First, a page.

Hugo Ball (1886-1927) was a founder and critical theorist of the Dada movement in Zurich. He opened the Cabaret Voltaire, the mythologized birthplace of Dada in February 1916 while living in Swiss exile during the First World War. Only six months later, Ball renounced the emerging movement for believing it to be an art form for the “worst kind of bourgeoise.” His fellow Dadaist, Tristan Tzara persuaded him back, but in May 1917 Ball broke definitively with the movement after only being involved in Dadaism for two years. Ball’s relationship to Dadaism during his lifetime was short-lived, but it plays a significant role in the history of the movement to scholars today.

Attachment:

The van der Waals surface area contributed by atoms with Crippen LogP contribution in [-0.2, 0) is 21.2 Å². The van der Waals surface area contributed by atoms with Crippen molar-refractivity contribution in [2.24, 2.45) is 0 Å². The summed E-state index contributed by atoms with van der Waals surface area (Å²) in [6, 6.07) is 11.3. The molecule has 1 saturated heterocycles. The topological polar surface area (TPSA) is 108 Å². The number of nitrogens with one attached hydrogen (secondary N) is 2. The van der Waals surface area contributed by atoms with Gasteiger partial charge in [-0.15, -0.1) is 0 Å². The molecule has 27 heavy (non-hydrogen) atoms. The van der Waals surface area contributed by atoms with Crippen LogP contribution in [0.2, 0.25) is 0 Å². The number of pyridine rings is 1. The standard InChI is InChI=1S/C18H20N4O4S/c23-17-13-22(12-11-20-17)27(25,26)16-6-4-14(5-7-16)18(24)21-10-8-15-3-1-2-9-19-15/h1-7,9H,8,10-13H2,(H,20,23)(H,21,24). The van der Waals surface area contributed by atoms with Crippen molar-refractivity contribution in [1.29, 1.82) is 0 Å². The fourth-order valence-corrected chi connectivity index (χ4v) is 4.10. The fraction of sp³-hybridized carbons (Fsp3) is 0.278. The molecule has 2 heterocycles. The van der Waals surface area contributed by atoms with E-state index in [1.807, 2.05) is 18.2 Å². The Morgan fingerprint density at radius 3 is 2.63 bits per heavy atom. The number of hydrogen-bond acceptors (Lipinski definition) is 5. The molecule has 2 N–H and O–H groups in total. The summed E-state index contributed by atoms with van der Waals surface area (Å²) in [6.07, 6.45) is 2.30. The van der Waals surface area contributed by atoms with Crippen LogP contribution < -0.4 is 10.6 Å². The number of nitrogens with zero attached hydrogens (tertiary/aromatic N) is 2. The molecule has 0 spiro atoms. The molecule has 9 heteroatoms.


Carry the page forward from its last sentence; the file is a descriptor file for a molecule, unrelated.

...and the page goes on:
After his break from Dadaism, Ball worked for a short time as a journalist for the Swiss publication, Die Freie Zeitung. In 1919, he met German political philosopher, Professor Carl Schmitt. Schmitt would later become a key legal adviser to the Nazis. At the time of their short but powerful friendship, Schmitt and Ball worked together on a number of texts, including his controversial publication On the Critique of the German Intelligensia. In a 1923 letter to his wife Emmy Hennings, Ball says that Schmitt was “more important for Germany than the entirety of the Rhineland,” and a “great triumph for the German language and for legality.”